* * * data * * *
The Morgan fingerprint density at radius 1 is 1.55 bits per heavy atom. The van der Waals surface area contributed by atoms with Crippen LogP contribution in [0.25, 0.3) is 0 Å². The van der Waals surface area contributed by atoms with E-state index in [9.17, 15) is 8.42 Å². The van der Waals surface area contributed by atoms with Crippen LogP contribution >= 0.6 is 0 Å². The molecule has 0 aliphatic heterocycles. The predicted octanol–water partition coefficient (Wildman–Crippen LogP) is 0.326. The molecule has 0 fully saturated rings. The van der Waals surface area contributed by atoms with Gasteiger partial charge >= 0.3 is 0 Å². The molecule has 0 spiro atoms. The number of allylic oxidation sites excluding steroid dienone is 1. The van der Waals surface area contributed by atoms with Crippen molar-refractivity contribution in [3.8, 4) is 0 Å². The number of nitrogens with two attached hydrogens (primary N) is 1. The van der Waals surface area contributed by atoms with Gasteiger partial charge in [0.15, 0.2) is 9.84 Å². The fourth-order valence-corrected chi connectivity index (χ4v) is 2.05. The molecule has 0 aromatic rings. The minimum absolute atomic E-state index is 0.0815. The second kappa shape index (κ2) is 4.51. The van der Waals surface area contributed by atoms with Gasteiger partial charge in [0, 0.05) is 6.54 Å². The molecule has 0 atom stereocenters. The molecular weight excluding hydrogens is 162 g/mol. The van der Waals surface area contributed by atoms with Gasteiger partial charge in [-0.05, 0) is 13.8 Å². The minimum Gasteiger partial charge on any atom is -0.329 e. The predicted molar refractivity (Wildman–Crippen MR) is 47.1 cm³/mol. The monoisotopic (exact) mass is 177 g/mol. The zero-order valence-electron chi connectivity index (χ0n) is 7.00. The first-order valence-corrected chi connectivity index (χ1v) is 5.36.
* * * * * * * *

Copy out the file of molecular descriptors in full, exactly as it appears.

The Morgan fingerprint density at radius 1 is 1.55 bits per heavy atom. The van der Waals surface area contributed by atoms with Crippen LogP contribution in [0.25, 0.3) is 0 Å². The van der Waals surface area contributed by atoms with E-state index in [9.17, 15) is 8.42 Å². The van der Waals surface area contributed by atoms with Crippen LogP contribution >= 0.6 is 0 Å². The molecule has 0 aliphatic heterocycles. The predicted octanol–water partition coefficient (Wildman–Crippen LogP) is 0.326. The molecule has 0 fully saturated rings. The van der Waals surface area contributed by atoms with Gasteiger partial charge >= 0.3 is 0 Å². The molecule has 0 spiro atoms. The number of allylic oxidation sites excluding steroid dienone is 1. The van der Waals surface area contributed by atoms with Crippen molar-refractivity contribution in [3.8, 4) is 0 Å². The number of nitrogens with two attached hydrogens (primary N) is 1. The van der Waals surface area contributed by atoms with Gasteiger partial charge in [0.15, 0.2) is 9.84 Å². The fourth-order valence-corrected chi connectivity index (χ4v) is 2.05. The molecule has 0 aromatic rings. The minimum absolute atomic E-state index is 0.0815. The second kappa shape index (κ2) is 4.51. The van der Waals surface area contributed by atoms with Gasteiger partial charge in [0, 0.05) is 6.54 Å². The molecule has 0 atom stereocenters. The molecular weight excluding hydrogens is 162 g/mol. The van der Waals surface area contributed by atoms with Gasteiger partial charge in [-0.05, 0) is 13.8 Å². The minimum Gasteiger partial charge on any atom is -0.329 e. The predicted molar refractivity (Wildman–Crippen MR) is 47.1 cm³/mol. The monoisotopic (exact) mass is 177 g/mol. The zero-order valence-electron chi connectivity index (χ0n) is 7.00. The first-order valence-corrected chi connectivity index (χ1v) is 5.36.